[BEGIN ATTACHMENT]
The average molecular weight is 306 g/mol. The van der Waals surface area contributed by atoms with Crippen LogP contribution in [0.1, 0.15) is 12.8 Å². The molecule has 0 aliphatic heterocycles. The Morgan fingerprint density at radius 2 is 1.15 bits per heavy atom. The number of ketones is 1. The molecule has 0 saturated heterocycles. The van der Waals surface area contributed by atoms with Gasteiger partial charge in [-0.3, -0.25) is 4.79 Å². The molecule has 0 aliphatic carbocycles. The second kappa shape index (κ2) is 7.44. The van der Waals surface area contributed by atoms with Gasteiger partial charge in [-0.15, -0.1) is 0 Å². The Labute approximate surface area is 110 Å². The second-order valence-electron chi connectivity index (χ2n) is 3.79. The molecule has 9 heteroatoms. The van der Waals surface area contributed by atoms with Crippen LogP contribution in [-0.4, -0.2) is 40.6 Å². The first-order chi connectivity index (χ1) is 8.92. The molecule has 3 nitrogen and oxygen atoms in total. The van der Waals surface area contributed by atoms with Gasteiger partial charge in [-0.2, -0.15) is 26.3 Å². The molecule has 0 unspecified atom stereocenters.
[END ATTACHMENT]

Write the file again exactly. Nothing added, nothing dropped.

The average molecular weight is 306 g/mol. The van der Waals surface area contributed by atoms with Crippen LogP contribution in [0.1, 0.15) is 12.8 Å². The molecule has 0 aliphatic heterocycles. The Morgan fingerprint density at radius 2 is 1.15 bits per heavy atom. The number of ketones is 1. The molecule has 0 saturated heterocycles. The van der Waals surface area contributed by atoms with Gasteiger partial charge in [-0.3, -0.25) is 4.79 Å². The molecule has 0 aliphatic carbocycles. The second kappa shape index (κ2) is 7.44. The van der Waals surface area contributed by atoms with Gasteiger partial charge in [-0.15, -0.1) is 0 Å². The Labute approximate surface area is 110 Å². The second-order valence-electron chi connectivity index (χ2n) is 3.79. The molecule has 9 heteroatoms. The van der Waals surface area contributed by atoms with Crippen LogP contribution in [-0.4, -0.2) is 40.6 Å². The first-order chi connectivity index (χ1) is 8.92. The molecule has 3 nitrogen and oxygen atoms in total. The van der Waals surface area contributed by atoms with Gasteiger partial charge in [-0.2, -0.15) is 26.3 Å². The molecule has 0 unspecified atom stereocenters.